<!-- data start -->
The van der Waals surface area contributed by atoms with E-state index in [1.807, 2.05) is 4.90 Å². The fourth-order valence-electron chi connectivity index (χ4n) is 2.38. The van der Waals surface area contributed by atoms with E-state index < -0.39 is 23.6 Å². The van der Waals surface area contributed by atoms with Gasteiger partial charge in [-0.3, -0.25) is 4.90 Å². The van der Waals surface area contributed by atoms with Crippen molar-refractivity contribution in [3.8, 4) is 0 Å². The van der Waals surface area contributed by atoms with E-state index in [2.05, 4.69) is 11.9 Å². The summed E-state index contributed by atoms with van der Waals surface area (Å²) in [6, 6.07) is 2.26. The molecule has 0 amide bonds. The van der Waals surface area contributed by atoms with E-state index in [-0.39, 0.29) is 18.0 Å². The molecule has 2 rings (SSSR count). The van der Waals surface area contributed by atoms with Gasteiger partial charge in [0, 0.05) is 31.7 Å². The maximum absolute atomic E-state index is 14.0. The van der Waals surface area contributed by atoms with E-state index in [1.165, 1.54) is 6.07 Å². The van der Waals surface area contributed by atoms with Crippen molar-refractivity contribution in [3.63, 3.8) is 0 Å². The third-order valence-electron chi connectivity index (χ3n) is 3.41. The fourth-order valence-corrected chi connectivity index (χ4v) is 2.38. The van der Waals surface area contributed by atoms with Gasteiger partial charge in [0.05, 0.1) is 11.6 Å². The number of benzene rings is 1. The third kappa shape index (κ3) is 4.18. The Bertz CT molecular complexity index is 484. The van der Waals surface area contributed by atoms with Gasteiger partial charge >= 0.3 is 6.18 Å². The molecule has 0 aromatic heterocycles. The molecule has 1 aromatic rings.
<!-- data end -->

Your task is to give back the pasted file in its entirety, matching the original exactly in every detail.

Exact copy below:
The van der Waals surface area contributed by atoms with E-state index in [1.807, 2.05) is 4.90 Å². The fourth-order valence-electron chi connectivity index (χ4n) is 2.38. The van der Waals surface area contributed by atoms with E-state index < -0.39 is 23.6 Å². The van der Waals surface area contributed by atoms with Gasteiger partial charge in [-0.3, -0.25) is 4.90 Å². The van der Waals surface area contributed by atoms with Crippen molar-refractivity contribution in [3.8, 4) is 0 Å². The van der Waals surface area contributed by atoms with E-state index in [2.05, 4.69) is 11.9 Å². The summed E-state index contributed by atoms with van der Waals surface area (Å²) in [6, 6.07) is 2.26. The molecule has 0 amide bonds. The van der Waals surface area contributed by atoms with E-state index in [-0.39, 0.29) is 18.0 Å². The molecule has 2 rings (SSSR count). The van der Waals surface area contributed by atoms with Gasteiger partial charge in [0, 0.05) is 31.7 Å². The maximum absolute atomic E-state index is 14.0. The van der Waals surface area contributed by atoms with E-state index in [1.165, 1.54) is 6.07 Å². The van der Waals surface area contributed by atoms with Crippen molar-refractivity contribution in [3.63, 3.8) is 0 Å². The third-order valence-electron chi connectivity index (χ3n) is 3.41. The fourth-order valence-corrected chi connectivity index (χ4v) is 2.38. The van der Waals surface area contributed by atoms with Gasteiger partial charge in [0.05, 0.1) is 11.6 Å². The number of benzene rings is 1. The third kappa shape index (κ3) is 4.18. The Bertz CT molecular complexity index is 484. The van der Waals surface area contributed by atoms with Gasteiger partial charge >= 0.3 is 6.18 Å². The molecule has 0 aromatic heterocycles. The molecule has 1 aromatic rings.